Wednesday, September 30, 2015

If I didn't have a camera....

If I didn't have a camera, this is how I'd show you what's outside the window. This is experimenting with a program called "My Paint" in Linux Mint, and it's fun. I'm not used to it yet. This is my first attempt, but it won't be my last.


Tommy said...

Pretty Kewl (as EO would say) there Ray.

Ray said...

Hi, Tom...

One of the nice surprises while trying out this Linux Mint system
has been that my old Wacom Pen Tablet that lets me use a pen in
graphics programs (and their various brushes and etc.) was already
pre-configured when I got the system up and running.

Windows not only doesn't do that, but makes it difficult to get that
Wacom Tablet working in recent versions of Windows, because of the
problems involved in getting drivers that will work with both my old
tablet and their newer operating systems. So it's a pleasant surprise
to be able to pick up the Wacom Pen, open the graphics program, and
start doing something, without spending an hour before that trying to
get the best available driver doing a half-assed job in the latest Windows.

This Linux stuff is proving to be an education in more ways than one.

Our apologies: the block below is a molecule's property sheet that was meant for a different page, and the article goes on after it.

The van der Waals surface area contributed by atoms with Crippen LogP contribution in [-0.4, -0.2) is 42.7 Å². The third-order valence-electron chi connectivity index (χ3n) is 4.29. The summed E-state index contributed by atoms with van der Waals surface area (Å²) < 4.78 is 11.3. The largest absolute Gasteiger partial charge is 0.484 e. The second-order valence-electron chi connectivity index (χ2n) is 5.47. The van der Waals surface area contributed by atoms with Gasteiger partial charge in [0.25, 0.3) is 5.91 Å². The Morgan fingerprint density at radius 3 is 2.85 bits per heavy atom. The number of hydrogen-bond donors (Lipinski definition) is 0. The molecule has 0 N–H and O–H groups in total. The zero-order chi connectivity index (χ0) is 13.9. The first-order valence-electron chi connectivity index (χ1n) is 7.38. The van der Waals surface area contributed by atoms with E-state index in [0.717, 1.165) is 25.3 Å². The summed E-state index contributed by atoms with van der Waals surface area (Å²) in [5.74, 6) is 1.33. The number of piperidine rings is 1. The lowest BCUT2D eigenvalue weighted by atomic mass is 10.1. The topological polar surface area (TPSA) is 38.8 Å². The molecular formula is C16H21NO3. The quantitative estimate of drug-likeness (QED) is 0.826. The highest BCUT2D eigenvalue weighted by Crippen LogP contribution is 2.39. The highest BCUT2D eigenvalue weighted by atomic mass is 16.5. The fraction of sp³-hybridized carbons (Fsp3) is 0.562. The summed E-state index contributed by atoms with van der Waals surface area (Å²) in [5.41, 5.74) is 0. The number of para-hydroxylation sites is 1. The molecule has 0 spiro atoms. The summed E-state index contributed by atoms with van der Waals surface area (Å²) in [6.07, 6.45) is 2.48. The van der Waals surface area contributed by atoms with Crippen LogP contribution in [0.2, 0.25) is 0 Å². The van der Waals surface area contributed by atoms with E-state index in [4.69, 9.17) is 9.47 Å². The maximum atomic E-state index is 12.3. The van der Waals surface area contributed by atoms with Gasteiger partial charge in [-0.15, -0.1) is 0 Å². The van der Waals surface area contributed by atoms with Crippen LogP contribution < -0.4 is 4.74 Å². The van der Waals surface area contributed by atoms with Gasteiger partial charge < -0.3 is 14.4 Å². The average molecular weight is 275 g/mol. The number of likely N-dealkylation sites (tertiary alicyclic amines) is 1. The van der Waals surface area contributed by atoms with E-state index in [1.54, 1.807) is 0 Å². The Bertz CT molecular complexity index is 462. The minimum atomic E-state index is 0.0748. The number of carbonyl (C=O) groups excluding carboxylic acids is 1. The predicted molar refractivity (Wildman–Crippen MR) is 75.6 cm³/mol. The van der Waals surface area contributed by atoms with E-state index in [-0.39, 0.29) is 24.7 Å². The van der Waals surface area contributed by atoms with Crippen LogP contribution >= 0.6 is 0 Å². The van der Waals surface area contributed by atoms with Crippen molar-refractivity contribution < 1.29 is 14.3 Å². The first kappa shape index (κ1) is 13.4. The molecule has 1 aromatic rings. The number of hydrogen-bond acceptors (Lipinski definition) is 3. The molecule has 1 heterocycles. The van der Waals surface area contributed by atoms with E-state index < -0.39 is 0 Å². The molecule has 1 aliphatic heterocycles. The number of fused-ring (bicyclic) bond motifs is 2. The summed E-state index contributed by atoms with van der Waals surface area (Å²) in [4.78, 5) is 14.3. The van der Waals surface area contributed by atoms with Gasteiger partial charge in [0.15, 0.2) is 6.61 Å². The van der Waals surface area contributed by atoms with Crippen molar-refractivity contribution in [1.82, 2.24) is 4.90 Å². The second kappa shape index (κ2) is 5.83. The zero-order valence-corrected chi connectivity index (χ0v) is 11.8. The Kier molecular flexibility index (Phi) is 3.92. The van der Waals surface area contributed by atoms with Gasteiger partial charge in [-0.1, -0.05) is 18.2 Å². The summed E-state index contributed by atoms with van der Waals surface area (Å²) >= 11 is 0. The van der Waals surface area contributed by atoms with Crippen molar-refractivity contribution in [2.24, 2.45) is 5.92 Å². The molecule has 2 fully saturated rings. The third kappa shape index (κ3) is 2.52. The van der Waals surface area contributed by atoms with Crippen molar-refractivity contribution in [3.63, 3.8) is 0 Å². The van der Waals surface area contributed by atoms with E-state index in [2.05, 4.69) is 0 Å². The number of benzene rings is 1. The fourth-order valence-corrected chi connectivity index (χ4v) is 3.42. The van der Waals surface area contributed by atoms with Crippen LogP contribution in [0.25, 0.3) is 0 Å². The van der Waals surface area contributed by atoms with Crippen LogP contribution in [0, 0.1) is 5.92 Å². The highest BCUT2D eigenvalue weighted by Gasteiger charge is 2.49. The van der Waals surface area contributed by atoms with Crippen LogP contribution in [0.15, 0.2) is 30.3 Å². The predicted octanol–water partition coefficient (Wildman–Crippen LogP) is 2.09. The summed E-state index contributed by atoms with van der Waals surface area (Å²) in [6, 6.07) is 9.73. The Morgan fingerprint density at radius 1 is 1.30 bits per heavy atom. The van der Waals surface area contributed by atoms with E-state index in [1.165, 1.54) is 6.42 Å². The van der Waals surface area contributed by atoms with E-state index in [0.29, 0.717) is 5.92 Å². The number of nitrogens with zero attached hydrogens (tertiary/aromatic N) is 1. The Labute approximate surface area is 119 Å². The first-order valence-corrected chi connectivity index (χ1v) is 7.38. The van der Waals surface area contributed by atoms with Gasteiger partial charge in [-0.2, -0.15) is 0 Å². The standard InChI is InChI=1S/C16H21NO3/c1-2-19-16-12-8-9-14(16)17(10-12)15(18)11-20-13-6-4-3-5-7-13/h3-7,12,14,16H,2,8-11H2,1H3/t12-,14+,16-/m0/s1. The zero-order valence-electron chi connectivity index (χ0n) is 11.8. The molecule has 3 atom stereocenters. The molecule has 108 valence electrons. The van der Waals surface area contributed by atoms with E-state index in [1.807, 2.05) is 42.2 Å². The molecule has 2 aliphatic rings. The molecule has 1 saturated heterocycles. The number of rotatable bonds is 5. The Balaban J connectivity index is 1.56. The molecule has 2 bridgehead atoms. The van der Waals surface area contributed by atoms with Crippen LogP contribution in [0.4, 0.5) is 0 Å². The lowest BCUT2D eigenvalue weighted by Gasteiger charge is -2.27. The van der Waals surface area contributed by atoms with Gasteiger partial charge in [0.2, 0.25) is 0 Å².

The more I play with it, the less I miss Microsoft. I still have Win-7
on one PC here, but that's my only Microsoft system at the moment.
And I've only had it turned on for a few minutes a couple of times in
the past several days, just to update its security, and make sure it's
still OK. Everything else, I've been doing with one of these two different
versions of Linux. I'm managing quite nicely without Microsoft.

Tommy said...

Life without Microsoft. That's like saying that there is a life after retirement (sort of).

If I had the time and ambition I'd put that OS onto another hard drive to boot from. I'm not a very big fan of multi-boot systems. Things can get confusing. Of course there is the virtual PC option.

Ray said...

Yes, I hear you ..... I ended up wiping off Win-10 of the one computer
because I couldn't get Linux to recognize that it was already there.

There's supposed to be a thing in the Linux install disc which can
discover all that, and then ask if you want to install alongside it
or wipe it and use the whole disc, but in this case, that didn't happen,
and I couldn't get it to do that.

There's supposed to be a way to work around that, using a USB stick to
do the install, but I haven't tried that yet, because now, I'd have to
begin all over, wiping the disc, and installing Windows first, and then
trying to install the other after - and it's a long process.

But on this machine, the version of Linux I used did see the Windows and
did install alongside it in its own section of the drive, just like it
is supposed to do. So there must be something different in Windows 10
that is stopping Linux from recognizing it and sharing the drive. And
I think it's Microsoft's "Driver Certification" which doesn't allow
things without Microsoft-signed drivers to be installed.

And that, of course, is exceeding their authority on a machine that
they don't own and aren't operating. And it annoys me a whole bunch.